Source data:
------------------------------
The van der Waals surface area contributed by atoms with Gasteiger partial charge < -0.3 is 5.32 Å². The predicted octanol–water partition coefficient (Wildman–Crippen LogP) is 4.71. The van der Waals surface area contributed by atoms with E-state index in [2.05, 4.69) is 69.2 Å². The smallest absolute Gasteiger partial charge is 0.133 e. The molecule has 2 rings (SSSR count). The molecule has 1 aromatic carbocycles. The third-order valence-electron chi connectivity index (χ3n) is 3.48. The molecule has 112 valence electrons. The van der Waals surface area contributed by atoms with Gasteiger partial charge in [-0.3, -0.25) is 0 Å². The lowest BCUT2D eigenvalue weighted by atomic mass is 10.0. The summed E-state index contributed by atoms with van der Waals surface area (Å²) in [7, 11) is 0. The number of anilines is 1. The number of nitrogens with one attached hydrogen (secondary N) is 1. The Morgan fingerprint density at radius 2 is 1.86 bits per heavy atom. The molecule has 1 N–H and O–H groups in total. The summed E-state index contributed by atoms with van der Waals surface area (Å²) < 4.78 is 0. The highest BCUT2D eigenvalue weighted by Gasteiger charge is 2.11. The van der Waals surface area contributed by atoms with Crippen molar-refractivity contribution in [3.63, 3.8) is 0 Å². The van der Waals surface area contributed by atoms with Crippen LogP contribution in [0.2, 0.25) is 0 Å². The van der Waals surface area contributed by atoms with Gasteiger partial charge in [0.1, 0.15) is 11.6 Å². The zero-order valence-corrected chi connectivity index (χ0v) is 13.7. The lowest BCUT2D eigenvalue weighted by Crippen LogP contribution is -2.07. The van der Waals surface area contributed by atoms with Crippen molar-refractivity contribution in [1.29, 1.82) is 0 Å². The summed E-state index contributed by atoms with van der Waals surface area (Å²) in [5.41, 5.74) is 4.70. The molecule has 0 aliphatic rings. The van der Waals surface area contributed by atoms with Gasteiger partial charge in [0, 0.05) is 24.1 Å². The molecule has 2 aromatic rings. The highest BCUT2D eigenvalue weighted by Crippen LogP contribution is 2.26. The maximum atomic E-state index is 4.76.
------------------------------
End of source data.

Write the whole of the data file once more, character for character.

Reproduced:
The van der Waals surface area contributed by atoms with Gasteiger partial charge < -0.3 is 5.32 Å². The predicted octanol–water partition coefficient (Wildman–Crippen LogP) is 4.71. The van der Waals surface area contributed by atoms with E-state index in [2.05, 4.69) is 69.2 Å². The smallest absolute Gasteiger partial charge is 0.133 e. The molecule has 2 rings (SSSR count). The molecule has 1 aromatic carbocycles. The third-order valence-electron chi connectivity index (χ3n) is 3.48. The molecule has 112 valence electrons. The van der Waals surface area contributed by atoms with Gasteiger partial charge in [-0.3, -0.25) is 0 Å². The lowest BCUT2D eigenvalue weighted by atomic mass is 10.0. The summed E-state index contributed by atoms with van der Waals surface area (Å²) in [7, 11) is 0. The number of anilines is 1. The number of nitrogens with one attached hydrogen (secondary N) is 1. The Morgan fingerprint density at radius 2 is 1.86 bits per heavy atom. The molecule has 1 N–H and O–H groups in total. The summed E-state index contributed by atoms with van der Waals surface area (Å²) < 4.78 is 0. The highest BCUT2D eigenvalue weighted by Gasteiger charge is 2.11. The van der Waals surface area contributed by atoms with Crippen molar-refractivity contribution in [3.63, 3.8) is 0 Å². The van der Waals surface area contributed by atoms with Crippen LogP contribution in [0.2, 0.25) is 0 Å². The van der Waals surface area contributed by atoms with Gasteiger partial charge in [0.1, 0.15) is 11.6 Å². The zero-order valence-corrected chi connectivity index (χ0v) is 13.7. The lowest BCUT2D eigenvalue weighted by Crippen LogP contribution is -2.07. The van der Waals surface area contributed by atoms with Crippen molar-refractivity contribution in [1.29, 1.82) is 0 Å². The summed E-state index contributed by atoms with van der Waals surface area (Å²) in [5.41, 5.74) is 4.70. The molecule has 0 aliphatic rings. The van der Waals surface area contributed by atoms with Gasteiger partial charge in [0, 0.05) is 24.1 Å². The molecule has 2 aromatic rings. The highest BCUT2D eigenvalue weighted by Crippen LogP contribution is 2.26. The maximum atomic E-state index is 4.76.